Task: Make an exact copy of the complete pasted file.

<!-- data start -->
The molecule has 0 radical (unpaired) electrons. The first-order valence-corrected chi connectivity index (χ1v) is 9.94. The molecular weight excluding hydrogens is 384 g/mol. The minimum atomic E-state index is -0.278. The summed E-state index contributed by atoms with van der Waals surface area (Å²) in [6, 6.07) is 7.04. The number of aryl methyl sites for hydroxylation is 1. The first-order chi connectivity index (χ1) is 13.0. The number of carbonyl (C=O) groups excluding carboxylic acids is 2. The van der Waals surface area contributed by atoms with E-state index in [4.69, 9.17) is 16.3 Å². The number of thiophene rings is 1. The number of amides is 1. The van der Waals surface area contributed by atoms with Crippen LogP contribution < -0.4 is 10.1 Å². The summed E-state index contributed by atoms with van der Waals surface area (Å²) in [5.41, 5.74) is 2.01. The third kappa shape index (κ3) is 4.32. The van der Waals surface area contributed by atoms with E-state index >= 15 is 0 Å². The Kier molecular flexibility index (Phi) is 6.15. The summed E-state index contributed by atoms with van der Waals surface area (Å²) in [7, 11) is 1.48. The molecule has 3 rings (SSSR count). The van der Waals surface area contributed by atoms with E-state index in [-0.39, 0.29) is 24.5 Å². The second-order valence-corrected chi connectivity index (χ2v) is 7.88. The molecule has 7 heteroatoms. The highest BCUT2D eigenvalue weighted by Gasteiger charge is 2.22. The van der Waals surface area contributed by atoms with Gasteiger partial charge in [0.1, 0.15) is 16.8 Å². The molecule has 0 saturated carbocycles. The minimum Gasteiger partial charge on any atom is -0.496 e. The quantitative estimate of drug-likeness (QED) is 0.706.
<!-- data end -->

The molecule has 0 radical (unpaired) electrons. The first-order valence-corrected chi connectivity index (χ1v) is 9.94. The molecular weight excluding hydrogens is 384 g/mol. The minimum atomic E-state index is -0.278. The summed E-state index contributed by atoms with van der Waals surface area (Å²) in [6, 6.07) is 7.04. The number of aryl methyl sites for hydroxylation is 1. The first-order chi connectivity index (χ1) is 13.0. The number of carbonyl (C=O) groups excluding carboxylic acids is 2. The van der Waals surface area contributed by atoms with E-state index in [4.69, 9.17) is 16.3 Å². The number of thiophene rings is 1. The number of amides is 1. The van der Waals surface area contributed by atoms with Crippen LogP contribution < -0.4 is 10.1 Å². The summed E-state index contributed by atoms with van der Waals surface area (Å²) in [5.41, 5.74) is 2.01. The third kappa shape index (κ3) is 4.32. The van der Waals surface area contributed by atoms with E-state index >= 15 is 0 Å². The Kier molecular flexibility index (Phi) is 6.15. The summed E-state index contributed by atoms with van der Waals surface area (Å²) in [7, 11) is 1.48. The molecule has 3 rings (SSSR count). The van der Waals surface area contributed by atoms with E-state index in [-0.39, 0.29) is 24.5 Å². The second-order valence-corrected chi connectivity index (χ2v) is 7.88. The molecule has 7 heteroatoms. The highest BCUT2D eigenvalue weighted by Gasteiger charge is 2.22. The van der Waals surface area contributed by atoms with Gasteiger partial charge in [0.1, 0.15) is 16.8 Å². The molecule has 0 saturated carbocycles. The minimum Gasteiger partial charge on any atom is -0.496 e. The quantitative estimate of drug-likeness (QED) is 0.706.